- L.L. Bean to offer Women’s-Only Wilderness First Aid February 15, 2013
- Scope of Practice: Wilderness First Aid (WFA) February 1, 2013
- WALS Offered During Whitewater Expedition in Hells Canyon January 30, 2013
- Lightning Strike Prevention: 7 Things to Remember August 20, 2012
- When To Use Tourniquets July 10, 2012
- Altitude (2)
- Anaphylactic Reaction (12)
- Around the Globe (1)
- Ask the Expert (37)
- Case Studies (2)
- Check This Out! (57)
- Conferences (7)
- CPR (4)
- Curriculum (9)
- Discussions (5)
- Equipment (2)
- First Aid Kits (1)
- General (42)
- Hives (1)
- Humor Me (1)
- In Dr Johnson's opinion (6)
- Instructors (4)
- Lightning (1)
- New Sponsors (3)
- Risk Management (19)
- Student Feedback (12)
- Where's the Man? (32)
- WMA Sponsors (4)
- WMA wilderness protocols (2)
Category Archives: Anaphylactic Reaction
Dr. Johnson discusses the benefits of antihistamines and the proper administration considering a swollen airway. Continue reading
Creating protocols for administering epinephrine in vials and things to consider. Continue reading
Q: Can a group of field researchers trained in basic first aid be permitted to have an epipen in a first aid kit?
Q: Can a group of field researchers, certified in basic first aid, be allowed to have an epipen in a first aid kit at the location. There are no individuals with known allergies or prescription for epipen, but they will be in a remote location (2-6 hrs from emergency medical services. Continue reading
Be direct and honest. Outline your training and your intentions. If your doctor has any questions direct her/him to the resources section our website for the Wilderness Medicine Field Protocols. Continue reading
Q: Is Xylocaina EV – HCl Lidocaine and epinephrine a sufficient replacement of epinephrine ampules in a case of anaphylaxis?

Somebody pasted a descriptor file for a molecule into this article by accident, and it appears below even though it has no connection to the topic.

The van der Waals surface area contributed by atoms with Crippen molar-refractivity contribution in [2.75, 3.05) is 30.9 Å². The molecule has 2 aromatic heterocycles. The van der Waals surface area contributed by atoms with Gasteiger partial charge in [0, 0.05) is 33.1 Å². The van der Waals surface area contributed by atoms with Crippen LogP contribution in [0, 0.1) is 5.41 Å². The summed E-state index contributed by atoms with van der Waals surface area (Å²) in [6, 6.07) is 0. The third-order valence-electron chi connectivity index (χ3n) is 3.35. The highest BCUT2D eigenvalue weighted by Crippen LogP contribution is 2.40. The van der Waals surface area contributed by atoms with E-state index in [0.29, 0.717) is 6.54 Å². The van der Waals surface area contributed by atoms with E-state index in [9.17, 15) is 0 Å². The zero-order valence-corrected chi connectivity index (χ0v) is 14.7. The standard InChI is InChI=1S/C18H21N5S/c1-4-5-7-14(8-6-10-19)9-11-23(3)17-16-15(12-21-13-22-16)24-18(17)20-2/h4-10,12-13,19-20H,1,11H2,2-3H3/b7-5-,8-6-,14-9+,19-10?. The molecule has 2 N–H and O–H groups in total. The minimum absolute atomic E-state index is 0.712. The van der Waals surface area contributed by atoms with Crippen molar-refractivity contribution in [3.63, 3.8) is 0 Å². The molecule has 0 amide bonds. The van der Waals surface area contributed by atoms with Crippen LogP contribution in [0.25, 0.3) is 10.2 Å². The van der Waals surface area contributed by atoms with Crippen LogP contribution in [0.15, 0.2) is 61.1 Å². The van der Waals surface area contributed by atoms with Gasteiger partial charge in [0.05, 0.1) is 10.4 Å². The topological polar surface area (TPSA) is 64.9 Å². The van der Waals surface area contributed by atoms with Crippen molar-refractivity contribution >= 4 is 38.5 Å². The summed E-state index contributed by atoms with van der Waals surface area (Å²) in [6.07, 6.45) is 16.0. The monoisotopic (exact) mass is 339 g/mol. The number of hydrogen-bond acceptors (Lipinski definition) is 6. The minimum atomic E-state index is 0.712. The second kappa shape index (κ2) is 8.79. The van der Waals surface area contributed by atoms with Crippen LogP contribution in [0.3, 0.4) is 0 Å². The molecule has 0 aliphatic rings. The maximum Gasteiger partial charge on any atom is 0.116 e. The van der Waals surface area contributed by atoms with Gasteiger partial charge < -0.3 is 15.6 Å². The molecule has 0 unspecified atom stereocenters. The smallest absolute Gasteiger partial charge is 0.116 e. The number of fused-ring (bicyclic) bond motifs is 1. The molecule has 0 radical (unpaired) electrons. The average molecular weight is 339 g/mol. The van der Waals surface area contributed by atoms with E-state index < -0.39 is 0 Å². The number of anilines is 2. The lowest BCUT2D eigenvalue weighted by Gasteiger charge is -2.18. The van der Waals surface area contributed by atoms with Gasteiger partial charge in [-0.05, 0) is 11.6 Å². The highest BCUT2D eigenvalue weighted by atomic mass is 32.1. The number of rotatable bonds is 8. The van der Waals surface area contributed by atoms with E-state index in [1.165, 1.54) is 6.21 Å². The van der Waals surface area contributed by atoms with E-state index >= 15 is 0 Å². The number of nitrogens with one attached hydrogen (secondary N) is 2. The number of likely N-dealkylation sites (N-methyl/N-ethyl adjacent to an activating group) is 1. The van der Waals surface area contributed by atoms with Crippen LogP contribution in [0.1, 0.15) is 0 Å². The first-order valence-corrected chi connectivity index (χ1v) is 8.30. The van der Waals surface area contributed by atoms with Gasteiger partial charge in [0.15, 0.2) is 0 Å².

Q: I went to the pharmacy looking for ampules of epinephrine, but they do not sell it. Instead, they sold me Xylocaina EV – HCl Lidocaine and epinephrine.. Each ml has Lidocaine HCl monohydrate equal to 20mg of HCl of … Continue reading
Q: What do you think about using prednisone in place of benadryl after epinephrine administration to treat anaphylaxis?
Prednisone is an important adjunct in the management of anaphylaxis, especially where an evacuation is many hours away. For a dose or 2 in a person not allergic to them (yes, people can be allergic to prednisone), prednisone offers an excellent insurance policy. For most programs I would consider it to be optional. Continue reading
Q: It seems counter intuitive that in anaphylaxis, the systemic capillaries dilate and the bronchial constrict. Histamine signals dilation (relaxation of the smooth muscles) of blood vessels, and increased permeability of capillaries, causing edema / inflammation. The bronchial tree also … Continue reading
Q: If there is no epinephrine available, could an albuterol inhaler be used until benedryl takes effect in anaphylaxis with respiratory distress?
Q: With respiratory distress in anaphylaxis, if no epinephrine is available could an albuterol inhaler be used until the benedryl takes effect? It isn’t mentioned in the study materials or in the recent WAFA course I attended. Seems to me that inhalers are a lot more common than epi pens. Continue reading
The allergen in shellfish is a protein, not iodine. Some people with iodine allergies really have a topical sensitivity to iodine (e.g., povidone iodine; Betadine), usually a much different kind of reaction than the immediate reaction found with anaphylaxis. Continue reading
Q: Can ingestion of a steroid cream be equivalent to ingested prednisone for acute asthma or anaphylaxis?
If there was nothing else available, would ingestion of a steroid cream be a suitable and effective alternative for prednisone?